As I sit here composing this post, I can’t help the shaking of my head or the feeling of silliness. I’ve had the luck to live in several different parts of the United States and in living in different parts of the U.S., I have experienced several different climates.
Having spent the first 20 years of my life in mid-Ohio, this is what I consider “normal”. I compare everything from neighborhood layouts, architecture, and traditions to how I first experienced them in Ohio. Ohio has very distinctive seasons: cold winters with bare trees and snow, mild springs with lots of rain, summers that are hot and humid with strong thunderstorms, and mild autumns with changing leaves and cooling temperatures. I would guess that out of all the United States, the midwest has four seasons that you can actually tell when they are happening.
I only lived in Florida for six months, April until September. Spring until very early fall basically and it was a long time ago. All I really remember of it is HOT HOT HOT! Very humid with kickass summer storms and a few hurricanes thrown in to make things interesting. You could practically set your clock by the afternoon thunderstorm that rolled in from 1-2 in the afternoon almost every day.
Then we had California. San Diego county is unique in that you can experience almost every climate in the one county. It’s very temperate along the coast, hot and dry inland and in the deserts, cooler with occasion winter snow in the mountains. They say that you can snow ski and surf all in the same day in San Diego county. We lived inland and the summers were very hot and very dry. Winters were mild. That was it. I loved it though. I remember one time during the Santa Anas that it was so hot that when you walked outside your skin would tingle with it.
Next, we had Vermont. They basically have 2 1/2 seasons: Winter, Mud Season/Spring/Summer, and Autumn. You had cold winters that started as early as September. Cold barely even describes it. In the dead of winter with wind chills, you could get frostbite by being outside less than fifteen minutes. And because it was so cold, the snow never melted until spring so it just accumulated all winter long. They make such a thing as roof rakes so that you can rake the snow off your roof so that it doesn’t cave in from the weight. It is the bitterest cold I have ever experience in my life. There were times when it was warmer in Alaska than it was in Vermont. No kidding. Vermonters know how to clear a road better than anyone else I have ever seen. School was rarely cancelled or delayed due to snow but more often because of the bitterly cold temps. Winters would very reluctantly give way to spring sometime in April or May. Then it was time for Mud Season. The snow melts until everything in sight is a muddy, mushy mess. Mud Season was terrible. If you are a neat freak, you can forget about living in Vermont because mud being tracked in was just something that you had to learn to live with. Sometime in June, things would begin to dry out. It didn’t rain all that often during the “summer” months. In the three years that we lived there, I can only remember two days where I wished that we had had air conditioning. The rest of the time, open windows and fans during the day were enough and those had to be shut at night because it would get too cold for them. Then, of course, you had Leaf Season. This lasts for 2-4 weeks before it starts snowing again. Vermonters pretty much hate Leaf Peepers if you’ve ever a mind to drive there to view the autumn colors. They clog the roads and pull over to the side of the road whenever they see a particular scene worthy of a picture. It’s annoying but I did the same thing, lol.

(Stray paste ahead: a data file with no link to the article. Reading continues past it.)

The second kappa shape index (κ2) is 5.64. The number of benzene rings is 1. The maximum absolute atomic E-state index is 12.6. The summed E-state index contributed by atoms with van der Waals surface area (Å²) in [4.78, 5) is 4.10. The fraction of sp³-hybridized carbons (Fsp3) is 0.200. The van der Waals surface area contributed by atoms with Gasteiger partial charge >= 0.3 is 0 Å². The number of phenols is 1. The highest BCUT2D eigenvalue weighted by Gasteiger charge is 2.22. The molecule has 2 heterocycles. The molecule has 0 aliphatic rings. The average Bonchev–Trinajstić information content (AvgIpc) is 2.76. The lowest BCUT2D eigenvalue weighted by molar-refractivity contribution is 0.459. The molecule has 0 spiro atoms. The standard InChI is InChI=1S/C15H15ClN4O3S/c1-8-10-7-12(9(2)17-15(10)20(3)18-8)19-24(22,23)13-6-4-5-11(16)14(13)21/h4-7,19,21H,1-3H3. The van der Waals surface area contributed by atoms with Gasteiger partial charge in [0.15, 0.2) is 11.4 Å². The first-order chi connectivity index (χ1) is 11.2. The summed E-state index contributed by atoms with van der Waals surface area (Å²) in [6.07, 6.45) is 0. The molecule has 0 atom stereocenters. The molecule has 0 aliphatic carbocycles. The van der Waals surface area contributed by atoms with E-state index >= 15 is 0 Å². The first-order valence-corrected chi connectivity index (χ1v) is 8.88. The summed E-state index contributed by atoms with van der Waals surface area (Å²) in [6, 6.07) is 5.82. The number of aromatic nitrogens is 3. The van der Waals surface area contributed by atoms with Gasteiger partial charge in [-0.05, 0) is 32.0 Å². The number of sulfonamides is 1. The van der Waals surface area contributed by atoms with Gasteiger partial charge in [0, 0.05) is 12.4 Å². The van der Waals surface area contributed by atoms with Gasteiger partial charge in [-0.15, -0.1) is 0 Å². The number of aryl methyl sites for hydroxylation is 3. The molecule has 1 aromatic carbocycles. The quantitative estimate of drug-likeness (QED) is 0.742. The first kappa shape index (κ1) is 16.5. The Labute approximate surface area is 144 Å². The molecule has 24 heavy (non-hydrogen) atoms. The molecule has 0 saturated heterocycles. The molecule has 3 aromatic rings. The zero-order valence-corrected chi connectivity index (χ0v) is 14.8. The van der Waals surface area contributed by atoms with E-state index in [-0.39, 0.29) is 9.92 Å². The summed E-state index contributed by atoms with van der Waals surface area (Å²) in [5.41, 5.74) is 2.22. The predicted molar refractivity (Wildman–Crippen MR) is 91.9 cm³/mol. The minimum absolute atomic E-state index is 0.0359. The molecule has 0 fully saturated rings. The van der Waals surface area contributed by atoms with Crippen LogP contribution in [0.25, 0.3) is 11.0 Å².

Now we live in North Carolina. This is again, a state with basically three of the four seasons: Hot, hot summers, and coolish autumns and winters, and mild springs. Neither spring nor autumn last very long at all. It seems like one day it’s in the 70’s, next it’s in the 90’s, then it’s back in the 70’s for a few days before that gives way to chilly winters. Summer is, by far, the main attraction. We have very hot and humid summers where the nights only get as cool as the mid 70’s. I like the weather here although the cool months get cooler than I prefer.
The entire country is experiencing a cold snap, North Carolina is no exception. We’ve had overnight lows in the teens and tonight, we’re bracing for snow. Now’s when I have to shake my head at the silliness. They’re forcasting a trace to an inch at the most and they’ve already posted 2 hour delays for the schools tomorrow. Even Camp Lejeune Marine Corps Base is on a 2 hour delay tomorrow. They’ve even salted the roads already too.This is when Vermonters would laugh and call us “low landers”. It is so funny to think that less than an inch of snow is going to shut the state down. Still, in a land where people never see snow, the thought of being on the road with these people is scary indeed. I, for one, am grateful that I won’t have to venture out with people that consider an inch of snow to be a lot. In Vermont, people would still be wearing shorts, t-shirts, and sandals with only an inch of snow on the ground.
All in all, I am GREATLY looking forward to being able to sleep in for two hours tomorrow. What a way to start the weekend! I’ll do my best to post some pictures tomorrow, heheh.